As the party issuing the Pay Less Notice (the payer) it can be tempting simply to state "zero" or "nil", particularly if time is short. However, the law requires more. S111(4) of the Housing Grants Construction and Regeneration Act 1996 as amended sets out the requirements of a pay less notice. It must specify:

(1) the sum that the payer considers to be due on the date the notice is served; and

(2) the basis on which that sum is calculated.

Therefore, even when the sum considered to be due is zero, an explanation of how this sum of zero has been calculated must be included the notice.

But what does this mean in practice? A sentence? A fully itemised spreadsheet? In general terms, the notice should give details of what is being deducted and why. There is no prescribed form for a pay less notice. The courts have produced some guidance, most of which is focussed on how a notice should be clear and unambiguous. Perhaps the most helpful guidance in respect of pay less notices comes in Henia Investments Inc v Beck Interiors Ltd [2015] EWHC 2433 (TCC) where the court stated that such notices should provide an adequate agenda for adjudication.

The claimant – Henia - was the Employer in a construction contract with Beck - the Contractor. Henia sought various declarations from the court concerning an interim application for payment made by Beck. The Contract Administrator failed to issue an interim certificate on time meaning that the sum due for that period was the sum applies for by Beck. Henia issued a pay less notice to Beck on time. This notice stated that the sum of "£0" was due to Beck and that this was based on the Contract Administrator's valuation and certificate (issued late), together with Henia's entitlement to liquidated damages.

One of the issues to be decided by the court was whether Henia's pay less notice was an effective or valid; and, in particular, whether or not the pay less notice could effectively challenge the valuation certified by the Contract Administrator or an interim payment notice. The court had no difficulty in deciding that it could. It held that the pay less notice could not only raised deductions specifically permitted by the Contract and legitimate set-offs, but it could also deploy Henia's own valuation of the Works. All Henia did was to challenge Beck's interim application for payment by way of putting forward the Contract Administrator's most recent evaluation. There was no suggestion that Henia was acting in anything other than a bona fide way in doing so. More specifically, the court went on:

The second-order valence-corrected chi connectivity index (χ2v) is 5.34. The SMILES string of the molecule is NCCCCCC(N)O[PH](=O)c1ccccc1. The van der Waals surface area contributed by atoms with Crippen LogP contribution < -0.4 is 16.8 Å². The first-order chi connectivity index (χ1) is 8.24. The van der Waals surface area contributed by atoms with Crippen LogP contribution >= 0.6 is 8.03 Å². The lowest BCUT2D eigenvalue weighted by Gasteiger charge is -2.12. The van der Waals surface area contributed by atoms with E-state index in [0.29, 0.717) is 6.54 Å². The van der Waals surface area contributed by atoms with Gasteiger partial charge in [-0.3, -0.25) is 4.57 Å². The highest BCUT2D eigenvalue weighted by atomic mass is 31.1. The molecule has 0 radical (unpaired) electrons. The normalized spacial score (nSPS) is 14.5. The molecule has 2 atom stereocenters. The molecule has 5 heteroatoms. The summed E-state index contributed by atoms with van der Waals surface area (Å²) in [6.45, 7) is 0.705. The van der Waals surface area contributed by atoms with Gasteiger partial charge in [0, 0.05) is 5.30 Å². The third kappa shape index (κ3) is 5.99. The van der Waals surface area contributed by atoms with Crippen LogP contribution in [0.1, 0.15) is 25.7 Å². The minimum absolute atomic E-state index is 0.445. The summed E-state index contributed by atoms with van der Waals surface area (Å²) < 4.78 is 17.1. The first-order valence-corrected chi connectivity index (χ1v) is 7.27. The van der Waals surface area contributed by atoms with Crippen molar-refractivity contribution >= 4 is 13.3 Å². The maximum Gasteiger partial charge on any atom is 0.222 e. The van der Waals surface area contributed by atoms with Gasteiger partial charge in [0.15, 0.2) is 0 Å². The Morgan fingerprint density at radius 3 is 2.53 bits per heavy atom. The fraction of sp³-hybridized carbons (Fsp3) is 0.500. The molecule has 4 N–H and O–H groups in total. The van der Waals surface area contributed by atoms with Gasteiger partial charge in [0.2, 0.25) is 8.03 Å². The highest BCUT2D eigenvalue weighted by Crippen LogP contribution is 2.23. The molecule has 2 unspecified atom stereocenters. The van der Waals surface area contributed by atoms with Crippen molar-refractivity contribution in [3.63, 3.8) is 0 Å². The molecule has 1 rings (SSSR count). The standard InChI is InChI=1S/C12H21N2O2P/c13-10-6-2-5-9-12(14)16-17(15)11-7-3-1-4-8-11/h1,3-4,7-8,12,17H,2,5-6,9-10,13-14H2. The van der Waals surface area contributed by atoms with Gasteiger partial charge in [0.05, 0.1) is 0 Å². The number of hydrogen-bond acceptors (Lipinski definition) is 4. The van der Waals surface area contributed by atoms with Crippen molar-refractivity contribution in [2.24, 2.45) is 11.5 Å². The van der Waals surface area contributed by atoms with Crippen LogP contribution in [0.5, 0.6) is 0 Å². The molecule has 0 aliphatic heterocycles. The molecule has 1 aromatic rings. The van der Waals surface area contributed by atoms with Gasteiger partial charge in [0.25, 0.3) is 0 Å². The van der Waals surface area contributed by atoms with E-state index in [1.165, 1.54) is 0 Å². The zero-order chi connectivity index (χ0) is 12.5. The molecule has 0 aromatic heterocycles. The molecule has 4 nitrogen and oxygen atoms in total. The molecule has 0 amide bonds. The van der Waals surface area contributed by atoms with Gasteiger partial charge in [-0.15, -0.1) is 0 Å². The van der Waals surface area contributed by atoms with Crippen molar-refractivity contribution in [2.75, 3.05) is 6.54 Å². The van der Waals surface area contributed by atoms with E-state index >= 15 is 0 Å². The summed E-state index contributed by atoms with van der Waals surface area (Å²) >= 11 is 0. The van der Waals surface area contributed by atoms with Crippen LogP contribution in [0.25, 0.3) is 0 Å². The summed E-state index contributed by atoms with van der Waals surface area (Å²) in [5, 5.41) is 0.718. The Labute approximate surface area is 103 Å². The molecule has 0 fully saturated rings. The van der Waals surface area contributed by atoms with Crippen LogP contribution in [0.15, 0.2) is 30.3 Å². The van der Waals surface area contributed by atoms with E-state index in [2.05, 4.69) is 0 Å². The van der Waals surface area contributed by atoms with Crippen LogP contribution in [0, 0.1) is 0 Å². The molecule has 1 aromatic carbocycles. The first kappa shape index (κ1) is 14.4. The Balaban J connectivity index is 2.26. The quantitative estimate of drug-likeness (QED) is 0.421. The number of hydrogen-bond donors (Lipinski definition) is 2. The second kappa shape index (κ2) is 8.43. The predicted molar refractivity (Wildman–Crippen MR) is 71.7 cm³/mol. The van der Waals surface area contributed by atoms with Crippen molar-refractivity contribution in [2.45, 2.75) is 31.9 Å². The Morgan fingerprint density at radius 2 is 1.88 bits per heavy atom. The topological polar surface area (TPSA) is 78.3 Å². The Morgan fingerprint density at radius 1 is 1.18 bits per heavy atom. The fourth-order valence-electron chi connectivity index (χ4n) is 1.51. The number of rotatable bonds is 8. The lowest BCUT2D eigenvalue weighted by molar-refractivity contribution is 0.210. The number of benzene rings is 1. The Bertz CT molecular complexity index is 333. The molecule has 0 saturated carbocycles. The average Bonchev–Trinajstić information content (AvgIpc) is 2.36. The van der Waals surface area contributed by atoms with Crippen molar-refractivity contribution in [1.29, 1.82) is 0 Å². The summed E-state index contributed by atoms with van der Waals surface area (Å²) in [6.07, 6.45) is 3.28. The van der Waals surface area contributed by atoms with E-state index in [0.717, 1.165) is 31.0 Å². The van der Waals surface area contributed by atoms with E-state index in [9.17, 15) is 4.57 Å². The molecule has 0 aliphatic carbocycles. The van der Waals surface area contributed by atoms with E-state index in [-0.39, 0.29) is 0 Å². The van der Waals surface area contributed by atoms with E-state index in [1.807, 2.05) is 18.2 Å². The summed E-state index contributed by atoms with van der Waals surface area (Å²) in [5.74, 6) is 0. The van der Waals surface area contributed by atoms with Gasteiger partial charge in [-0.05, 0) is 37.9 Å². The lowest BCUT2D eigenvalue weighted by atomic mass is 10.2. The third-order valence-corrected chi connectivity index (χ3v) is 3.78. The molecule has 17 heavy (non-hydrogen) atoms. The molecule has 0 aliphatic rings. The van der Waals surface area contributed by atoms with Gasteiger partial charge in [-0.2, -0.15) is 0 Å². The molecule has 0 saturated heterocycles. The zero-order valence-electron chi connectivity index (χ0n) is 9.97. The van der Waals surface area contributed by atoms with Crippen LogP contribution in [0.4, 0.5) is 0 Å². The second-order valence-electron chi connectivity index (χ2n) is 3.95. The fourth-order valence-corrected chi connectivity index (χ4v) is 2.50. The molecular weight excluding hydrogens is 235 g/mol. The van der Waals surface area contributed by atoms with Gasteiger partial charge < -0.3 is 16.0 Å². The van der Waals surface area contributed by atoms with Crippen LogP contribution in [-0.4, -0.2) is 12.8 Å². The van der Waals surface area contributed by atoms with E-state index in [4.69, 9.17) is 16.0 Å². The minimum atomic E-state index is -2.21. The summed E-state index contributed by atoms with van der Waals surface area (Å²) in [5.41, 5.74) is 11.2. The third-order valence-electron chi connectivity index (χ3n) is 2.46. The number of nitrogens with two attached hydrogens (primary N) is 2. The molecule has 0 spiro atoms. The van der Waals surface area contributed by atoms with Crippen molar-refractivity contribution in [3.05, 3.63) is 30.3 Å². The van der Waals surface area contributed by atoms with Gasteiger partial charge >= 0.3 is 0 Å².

"The Pay Less notice…. would have provided an adequate agenda for an adjudication to the true value of the Works and the validity of the alleged entitlement to liquidated damages for delay." [paragraph 32 of the judgement]

Therefore, it did not matter that the notice stated zero and referred to the Contract Administrator's evaluation. A decision maker would be able to determine what was in dispute in terms of the true value of the works. And this is key: simply stating zero does not provide an adjudicator with any starting point, nor indeed the recipient of the pay less notice.

Another way to look at may be to consider whether the pay less notice gives the recipient all they need to know. In Surrey and Sussex Healthcare NHS Trust v Logan Construction (South East) Ltd [2017] EWHC 17 (TCC) the court applied Henia v Beck in similar circumstances. It looked at whether an email and attachments purporting to be a pay less notice could provide an adequate agenda for adjudication. The court held that it could and stated:

"In this case, the documents sent by email on 21 September 2016 provided an adequate agenda for an adjudication as to the true value of the Works on an interim basis for the purposes of Valuation No.24. Logan was contending for an entitlement to £1,015,557.95. The Trust was contending for a value of only £14,235.43. There was a detailed breakdown of the Trust’s position. There was nothing more which Logan needed to know." [paragraph 61 of the judgement]

Thus, a pay less notice needs to state how the sum arrived at has been calculated. There is no prescribed form for this, but it should provide an adequate agenda for adjudication. Simply stating zero on a pay less notice provides no starting point for what is valued and why.